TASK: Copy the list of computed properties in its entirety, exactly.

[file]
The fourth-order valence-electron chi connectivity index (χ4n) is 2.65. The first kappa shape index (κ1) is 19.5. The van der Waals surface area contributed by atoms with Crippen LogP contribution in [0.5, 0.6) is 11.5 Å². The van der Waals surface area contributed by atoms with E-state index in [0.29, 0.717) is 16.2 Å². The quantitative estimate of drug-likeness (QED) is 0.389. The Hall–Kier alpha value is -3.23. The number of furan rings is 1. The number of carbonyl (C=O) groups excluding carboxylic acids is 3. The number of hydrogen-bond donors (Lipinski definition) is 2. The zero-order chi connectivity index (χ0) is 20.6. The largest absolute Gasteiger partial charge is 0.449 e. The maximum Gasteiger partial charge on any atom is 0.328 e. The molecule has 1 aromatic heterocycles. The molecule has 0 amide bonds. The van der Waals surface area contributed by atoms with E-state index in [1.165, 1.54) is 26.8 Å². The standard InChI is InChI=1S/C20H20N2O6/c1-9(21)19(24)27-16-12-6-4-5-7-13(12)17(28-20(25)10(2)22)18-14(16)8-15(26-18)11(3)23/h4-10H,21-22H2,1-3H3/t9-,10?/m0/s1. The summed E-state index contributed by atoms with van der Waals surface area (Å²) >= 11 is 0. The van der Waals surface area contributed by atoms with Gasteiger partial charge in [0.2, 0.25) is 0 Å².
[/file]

The fourth-order valence-electron chi connectivity index (χ4n) is 2.65. The first kappa shape index (κ1) is 19.5. The van der Waals surface area contributed by atoms with Crippen LogP contribution in [0.5, 0.6) is 11.5 Å². The van der Waals surface area contributed by atoms with E-state index in [0.29, 0.717) is 16.2 Å². The quantitative estimate of drug-likeness (QED) is 0.389. The Hall–Kier alpha value is -3.23. The number of furan rings is 1. The number of carbonyl (C=O) groups excluding carboxylic acids is 3. The number of hydrogen-bond donors (Lipinski definition) is 2. The zero-order chi connectivity index (χ0) is 20.6. The largest absolute Gasteiger partial charge is 0.449 e. The maximum Gasteiger partial charge on any atom is 0.328 e. The molecule has 1 aromatic heterocycles. The molecule has 0 amide bonds. The van der Waals surface area contributed by atoms with E-state index in [1.165, 1.54) is 26.8 Å². The standard InChI is InChI=1S/C20H20N2O6/c1-9(21)19(24)27-16-12-6-4-5-7-13(12)17(28-20(25)10(2)22)18-14(16)8-15(26-18)11(3)23/h4-10H,21-22H2,1-3H3/t9-,10?/m0/s1. The summed E-state index contributed by atoms with van der Waals surface area (Å²) >= 11 is 0. The van der Waals surface area contributed by atoms with Gasteiger partial charge in [0.2, 0.25) is 0 Å².